What did the Jazz front office learn at NBA Draft Combine? Exploring first-round options

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The NBA Draft Combine has come and gone this week, and the Utah Jazz are set to progress to the next stage of the draft process. That stage will begin this week when they start individual workouts.

So, what did the front office learn in Chicago? What did they get done with their individual interviews? And how has that affected their strategy for the draft, which will take place in a month?

The Jazz conducted more than 20 player interviews during the combine last week. They went to multiple pro day workouts. They watched the scrimmages. They looked at and analyzed the numbers, the vertical jumps, the shuttle runs and the player measurements.

Among the players they interviewed are Taylor Hendricks and Jarace Walker. They also interviewed Anthony Black, Andre Jackson, GG Jackson, Jalen Hood-Schifino, Cam Whitmore and a host of others.

Utah has come away convinced that a good player will be available when it picks at the No. 9 spot. Also, the Jazz are optimistic about the value of the draft when they pick at No. 16 and No. 28. They feel that the draft is deep enough that they can add impactful talent at all three of their draft positions. Ideally, they want to add a lead ballhandler at some point in the draft. But, they won’t draft for fit at the expense of talent.

So, expect the Jazz to pick the best talent available on the board, regardless of position, when their turn comes at No. 9. About the only spot that should be exempt from this credo is at center. They obviously aren’t going to draft Victor Wembanyama, and, other than Dereck Lively from Duke, there isn’t another center on the board who carries a lottery projection.

But, every other position is in play at No. 9. So, if Hendricks is the best player on the board, or Ausar Thompson, or Black, or Whitmore, the Jazz are going to take the player who is at the top of their board when they use their lottery pick. The roster that the Jazz finished the season with makes this possible. Kessler, Lauri Markkanen and Ochai Agbaji comprise the current core. Everything else can be mixed and matched around them.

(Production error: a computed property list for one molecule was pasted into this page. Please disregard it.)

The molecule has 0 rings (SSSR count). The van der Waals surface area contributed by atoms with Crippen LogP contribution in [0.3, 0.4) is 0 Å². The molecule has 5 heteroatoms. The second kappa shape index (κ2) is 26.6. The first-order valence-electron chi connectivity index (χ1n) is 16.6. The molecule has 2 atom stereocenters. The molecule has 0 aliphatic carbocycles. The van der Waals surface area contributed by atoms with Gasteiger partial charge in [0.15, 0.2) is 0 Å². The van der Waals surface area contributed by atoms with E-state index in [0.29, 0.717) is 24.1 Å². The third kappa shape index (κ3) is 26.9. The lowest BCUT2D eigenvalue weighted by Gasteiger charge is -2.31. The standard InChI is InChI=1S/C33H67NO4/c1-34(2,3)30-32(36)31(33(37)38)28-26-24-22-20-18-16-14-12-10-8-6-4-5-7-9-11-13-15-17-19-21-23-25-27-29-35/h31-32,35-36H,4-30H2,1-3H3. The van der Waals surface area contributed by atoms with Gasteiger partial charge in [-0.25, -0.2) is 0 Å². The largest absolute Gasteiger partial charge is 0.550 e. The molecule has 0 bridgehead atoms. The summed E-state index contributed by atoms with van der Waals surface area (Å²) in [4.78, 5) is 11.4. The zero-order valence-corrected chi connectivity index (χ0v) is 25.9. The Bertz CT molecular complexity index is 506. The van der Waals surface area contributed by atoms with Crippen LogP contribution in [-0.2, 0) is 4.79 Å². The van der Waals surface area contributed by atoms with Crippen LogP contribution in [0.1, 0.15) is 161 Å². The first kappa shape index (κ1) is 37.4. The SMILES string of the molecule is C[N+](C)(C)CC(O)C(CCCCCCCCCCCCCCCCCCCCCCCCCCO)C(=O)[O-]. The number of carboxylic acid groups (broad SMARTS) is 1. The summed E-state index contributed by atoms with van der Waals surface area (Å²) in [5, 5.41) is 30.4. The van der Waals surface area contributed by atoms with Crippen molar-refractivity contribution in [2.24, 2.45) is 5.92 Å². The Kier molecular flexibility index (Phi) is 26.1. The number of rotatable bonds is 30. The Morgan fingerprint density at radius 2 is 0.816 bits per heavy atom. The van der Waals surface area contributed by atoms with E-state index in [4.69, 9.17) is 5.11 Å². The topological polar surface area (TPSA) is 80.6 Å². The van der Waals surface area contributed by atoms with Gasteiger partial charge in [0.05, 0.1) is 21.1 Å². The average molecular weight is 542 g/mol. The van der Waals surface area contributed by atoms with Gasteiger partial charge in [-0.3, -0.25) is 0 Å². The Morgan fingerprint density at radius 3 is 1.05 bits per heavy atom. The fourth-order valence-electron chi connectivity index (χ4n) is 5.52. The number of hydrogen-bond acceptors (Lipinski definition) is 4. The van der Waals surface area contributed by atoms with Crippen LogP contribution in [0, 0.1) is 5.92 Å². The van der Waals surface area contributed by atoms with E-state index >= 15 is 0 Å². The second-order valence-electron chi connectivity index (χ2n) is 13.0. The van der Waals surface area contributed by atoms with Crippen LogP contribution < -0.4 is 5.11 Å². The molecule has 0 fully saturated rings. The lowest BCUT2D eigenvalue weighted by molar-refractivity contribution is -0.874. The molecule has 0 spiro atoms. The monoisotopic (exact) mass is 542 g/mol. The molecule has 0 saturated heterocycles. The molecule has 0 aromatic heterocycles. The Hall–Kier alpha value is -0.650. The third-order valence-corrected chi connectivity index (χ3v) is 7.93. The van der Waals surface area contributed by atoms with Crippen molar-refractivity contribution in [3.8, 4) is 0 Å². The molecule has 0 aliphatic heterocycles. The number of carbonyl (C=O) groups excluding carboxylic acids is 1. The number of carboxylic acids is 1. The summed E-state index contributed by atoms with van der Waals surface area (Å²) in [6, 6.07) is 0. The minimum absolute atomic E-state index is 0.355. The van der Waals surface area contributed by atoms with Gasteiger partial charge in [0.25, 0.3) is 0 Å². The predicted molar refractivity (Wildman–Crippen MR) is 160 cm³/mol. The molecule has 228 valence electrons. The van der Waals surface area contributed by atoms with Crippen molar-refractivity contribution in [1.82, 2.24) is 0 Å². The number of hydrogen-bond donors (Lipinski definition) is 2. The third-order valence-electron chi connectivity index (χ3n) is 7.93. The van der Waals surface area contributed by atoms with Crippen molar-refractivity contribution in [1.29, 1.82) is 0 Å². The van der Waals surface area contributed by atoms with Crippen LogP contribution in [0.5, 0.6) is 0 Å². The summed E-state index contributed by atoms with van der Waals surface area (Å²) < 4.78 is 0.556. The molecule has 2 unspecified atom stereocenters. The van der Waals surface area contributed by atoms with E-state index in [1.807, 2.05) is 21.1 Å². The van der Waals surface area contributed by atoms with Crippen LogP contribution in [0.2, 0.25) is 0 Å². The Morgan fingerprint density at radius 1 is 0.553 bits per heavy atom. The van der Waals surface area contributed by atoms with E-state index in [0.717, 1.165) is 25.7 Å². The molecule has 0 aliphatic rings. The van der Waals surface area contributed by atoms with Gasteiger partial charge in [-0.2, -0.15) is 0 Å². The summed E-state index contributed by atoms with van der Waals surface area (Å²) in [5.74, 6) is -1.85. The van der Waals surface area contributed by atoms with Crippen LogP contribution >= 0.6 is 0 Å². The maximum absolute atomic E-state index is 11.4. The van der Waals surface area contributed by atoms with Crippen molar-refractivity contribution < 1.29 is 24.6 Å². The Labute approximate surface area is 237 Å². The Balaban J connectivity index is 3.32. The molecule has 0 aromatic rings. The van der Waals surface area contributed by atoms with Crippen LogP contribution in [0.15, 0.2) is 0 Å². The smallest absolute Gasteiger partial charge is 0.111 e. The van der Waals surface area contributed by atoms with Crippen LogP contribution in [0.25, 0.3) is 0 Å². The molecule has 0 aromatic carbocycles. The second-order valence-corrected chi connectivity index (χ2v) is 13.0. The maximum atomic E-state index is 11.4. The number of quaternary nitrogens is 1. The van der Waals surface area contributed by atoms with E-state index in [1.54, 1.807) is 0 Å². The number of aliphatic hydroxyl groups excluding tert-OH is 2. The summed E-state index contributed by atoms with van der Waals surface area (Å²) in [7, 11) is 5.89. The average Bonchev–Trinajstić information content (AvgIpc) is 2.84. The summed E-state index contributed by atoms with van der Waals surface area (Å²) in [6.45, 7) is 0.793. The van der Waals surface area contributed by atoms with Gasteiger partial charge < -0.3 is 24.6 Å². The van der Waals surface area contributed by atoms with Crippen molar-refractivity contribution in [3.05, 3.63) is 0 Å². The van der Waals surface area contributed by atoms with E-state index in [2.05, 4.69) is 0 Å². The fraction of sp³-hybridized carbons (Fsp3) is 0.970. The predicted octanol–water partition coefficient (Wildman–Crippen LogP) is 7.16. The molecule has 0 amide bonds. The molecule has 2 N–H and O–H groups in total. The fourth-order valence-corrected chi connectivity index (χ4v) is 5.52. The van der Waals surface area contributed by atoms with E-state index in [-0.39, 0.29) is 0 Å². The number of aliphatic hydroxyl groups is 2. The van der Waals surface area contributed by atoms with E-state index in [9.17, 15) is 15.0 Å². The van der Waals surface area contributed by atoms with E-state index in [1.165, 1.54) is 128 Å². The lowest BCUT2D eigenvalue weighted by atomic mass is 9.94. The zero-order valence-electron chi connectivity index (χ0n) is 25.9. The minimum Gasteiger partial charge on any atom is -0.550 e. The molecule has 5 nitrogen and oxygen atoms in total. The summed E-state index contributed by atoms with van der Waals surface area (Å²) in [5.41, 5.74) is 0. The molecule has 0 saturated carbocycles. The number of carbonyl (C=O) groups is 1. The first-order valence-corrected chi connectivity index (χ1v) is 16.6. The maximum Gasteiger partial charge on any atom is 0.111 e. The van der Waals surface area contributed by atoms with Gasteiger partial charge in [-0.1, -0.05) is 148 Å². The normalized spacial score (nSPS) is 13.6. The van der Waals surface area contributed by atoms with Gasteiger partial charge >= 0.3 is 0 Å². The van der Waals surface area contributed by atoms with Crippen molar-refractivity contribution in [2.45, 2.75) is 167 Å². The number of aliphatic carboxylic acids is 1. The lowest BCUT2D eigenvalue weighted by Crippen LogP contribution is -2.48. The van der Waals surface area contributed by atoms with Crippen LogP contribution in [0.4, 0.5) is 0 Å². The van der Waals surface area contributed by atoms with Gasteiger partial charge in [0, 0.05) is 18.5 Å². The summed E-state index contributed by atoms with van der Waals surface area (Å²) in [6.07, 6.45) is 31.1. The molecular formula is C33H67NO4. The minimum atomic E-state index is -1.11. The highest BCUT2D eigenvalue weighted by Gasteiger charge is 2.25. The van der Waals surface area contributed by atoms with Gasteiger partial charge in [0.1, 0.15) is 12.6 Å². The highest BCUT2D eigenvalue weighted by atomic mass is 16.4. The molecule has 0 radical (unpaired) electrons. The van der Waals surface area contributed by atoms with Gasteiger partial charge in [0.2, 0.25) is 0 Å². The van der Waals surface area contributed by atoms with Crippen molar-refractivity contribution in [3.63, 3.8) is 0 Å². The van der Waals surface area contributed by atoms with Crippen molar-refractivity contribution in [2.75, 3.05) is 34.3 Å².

Markkanen’s versatility helps a ton here, as he’s equally effective at small forward and power forward. So, if the Jazz draft Hendricks or Walker, expect Markkanen to play a lot of his minutes at small forward. If the Jazz draft Whitmore, who is more of a natural small forward, expect Markkanen to slide to the power forward slot. If the Jazz pick Ausar Thompson, that also becomes interesting, because he has been a small forward to this point of his career, but there is belief that he can develop into a lead ballhandler.

Whatever happens with picks No. 16 and 28 depends a lot on what happens with Utah’s lottery pick. A big question concerning the lottery pick: Will the Jazz try to trade up? We know that the Portland Trail Blazers at No. 3 would like to trade their pick in order to secure help for star point guard Damian Lillard. What we also know is that the Charlotte Hornets and Houston Rockets, at Nos. 2 and 4 respectively, have fit issues for the best players available at their respective draft spots.

That could mean opportunity for teams to make a phone call, and the Jazz are probably going to be one of those teams. That doesn’t mean a move is imminent – far from it. But it does mean that, as we hit the four-week mark towards the draft, you can’t rule anything out.

Assuming Utah stays at No. 9, the depth of talent of this draft puts the Jazz in a good spot. It also could dictate what happens at No. 16. If the Jazz take Walker or Hendricks, or even Whitmore or Ausar Thompson at No. 9, there are a number of lead ballhandler types that could be available at No. 16. Those players include Keyonte George from Baylor, Nick Smith from Arkansas and Hood-Schifino, assuming he doesn’t get plucked somewhere in the lottery. We are also talking someone like Kobe Bufkin, the point guard out of Michigan. Utah can also take the safe route and draft someone like Kris Murray, a 6-foot-8 shooter out of Iowa, who is the twin brother of Sacramento Kings forward Keegan Murray.

Duke guard Dariq Whitehead remains an intriguing option with pick No. 16, or 28. A lot of his viability will depend on his medical evaluation. But he’s relatively young for this draft class and has a real blend of athleticism and skills. More importantly, for someone who played ball in hand all through high school, he was forced to adapt to a role playing off the ball this season at Duke, became a much better defender and contributed to winning instead of complaining about his situation. Whitehead doing that has endeared him to decision makers in the draft process.

What the Jazz believe even more strongly after the combine is that they have options. Those options will be dictated by what happens with their lottery pick, but the talent and versatility of this draft is what they learned in Chicago at the combine.

(Photo of Taylor Hendricks: Peter G. Aiken / Getty Images)

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